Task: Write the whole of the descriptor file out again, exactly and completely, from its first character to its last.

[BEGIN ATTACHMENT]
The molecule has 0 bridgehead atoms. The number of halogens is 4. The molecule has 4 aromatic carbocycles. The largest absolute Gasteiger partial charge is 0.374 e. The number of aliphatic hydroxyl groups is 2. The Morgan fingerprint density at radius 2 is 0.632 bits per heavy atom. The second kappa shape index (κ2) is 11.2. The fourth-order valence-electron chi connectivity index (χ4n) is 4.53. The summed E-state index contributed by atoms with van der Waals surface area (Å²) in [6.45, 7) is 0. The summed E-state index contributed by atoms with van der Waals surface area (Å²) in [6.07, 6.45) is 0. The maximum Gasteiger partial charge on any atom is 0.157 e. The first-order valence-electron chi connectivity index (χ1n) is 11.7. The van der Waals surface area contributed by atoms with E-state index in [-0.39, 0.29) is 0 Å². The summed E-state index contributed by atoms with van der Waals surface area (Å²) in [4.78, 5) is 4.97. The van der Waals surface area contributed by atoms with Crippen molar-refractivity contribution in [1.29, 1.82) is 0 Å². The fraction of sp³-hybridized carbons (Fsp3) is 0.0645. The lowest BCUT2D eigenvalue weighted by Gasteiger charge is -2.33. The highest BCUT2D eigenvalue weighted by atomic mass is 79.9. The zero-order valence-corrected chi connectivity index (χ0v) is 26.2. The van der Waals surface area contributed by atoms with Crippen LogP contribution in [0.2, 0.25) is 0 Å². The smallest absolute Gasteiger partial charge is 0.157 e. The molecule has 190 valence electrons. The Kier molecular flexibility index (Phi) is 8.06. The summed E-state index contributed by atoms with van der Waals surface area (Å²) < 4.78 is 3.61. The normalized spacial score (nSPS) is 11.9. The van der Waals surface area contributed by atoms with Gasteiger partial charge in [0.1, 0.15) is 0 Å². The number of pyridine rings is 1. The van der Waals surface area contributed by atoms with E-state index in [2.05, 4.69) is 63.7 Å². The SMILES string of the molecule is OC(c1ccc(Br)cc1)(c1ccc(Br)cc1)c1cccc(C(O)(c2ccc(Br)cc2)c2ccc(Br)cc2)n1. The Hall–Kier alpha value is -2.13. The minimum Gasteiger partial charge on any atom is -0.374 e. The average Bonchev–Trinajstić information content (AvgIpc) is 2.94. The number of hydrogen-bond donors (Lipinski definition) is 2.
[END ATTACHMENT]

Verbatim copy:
The molecule has 0 bridgehead atoms. The number of halogens is 4. The molecule has 4 aromatic carbocycles. The largest absolute Gasteiger partial charge is 0.374 e. The number of aliphatic hydroxyl groups is 2. The Morgan fingerprint density at radius 2 is 0.632 bits per heavy atom. The second kappa shape index (κ2) is 11.2. The fourth-order valence-electron chi connectivity index (χ4n) is 4.53. The summed E-state index contributed by atoms with van der Waals surface area (Å²) in [6.45, 7) is 0. The summed E-state index contributed by atoms with van der Waals surface area (Å²) in [6.07, 6.45) is 0. The maximum Gasteiger partial charge on any atom is 0.157 e. The first-order valence-electron chi connectivity index (χ1n) is 11.7. The van der Waals surface area contributed by atoms with E-state index in [-0.39, 0.29) is 0 Å². The summed E-state index contributed by atoms with van der Waals surface area (Å²) in [4.78, 5) is 4.97. The van der Waals surface area contributed by atoms with Crippen molar-refractivity contribution in [1.29, 1.82) is 0 Å². The fraction of sp³-hybridized carbons (Fsp3) is 0.0645. The lowest BCUT2D eigenvalue weighted by Gasteiger charge is -2.33. The highest BCUT2D eigenvalue weighted by atomic mass is 79.9. The zero-order valence-corrected chi connectivity index (χ0v) is 26.2. The van der Waals surface area contributed by atoms with Crippen LogP contribution in [0.2, 0.25) is 0 Å². The smallest absolute Gasteiger partial charge is 0.157 e. The molecule has 190 valence electrons. The Kier molecular flexibility index (Phi) is 8.06. The summed E-state index contributed by atoms with van der Waals surface area (Å²) < 4.78 is 3.61. The normalized spacial score (nSPS) is 11.9. The van der Waals surface area contributed by atoms with Gasteiger partial charge in [0.1, 0.15) is 0 Å². The number of pyridine rings is 1. The van der Waals surface area contributed by atoms with E-state index in [2.05, 4.69) is 63.7 Å². The SMILES string of the molecule is OC(c1ccc(Br)cc1)(c1ccc(Br)cc1)c1cccc(C(O)(c2ccc(Br)cc2)c2ccc(Br)cc2)n1. The Hall–Kier alpha value is -2.13. The minimum Gasteiger partial charge on any atom is -0.374 e. The average Bonchev–Trinajstić information content (AvgIpc) is 2.94. The number of hydrogen-bond donors (Lipinski definition) is 2.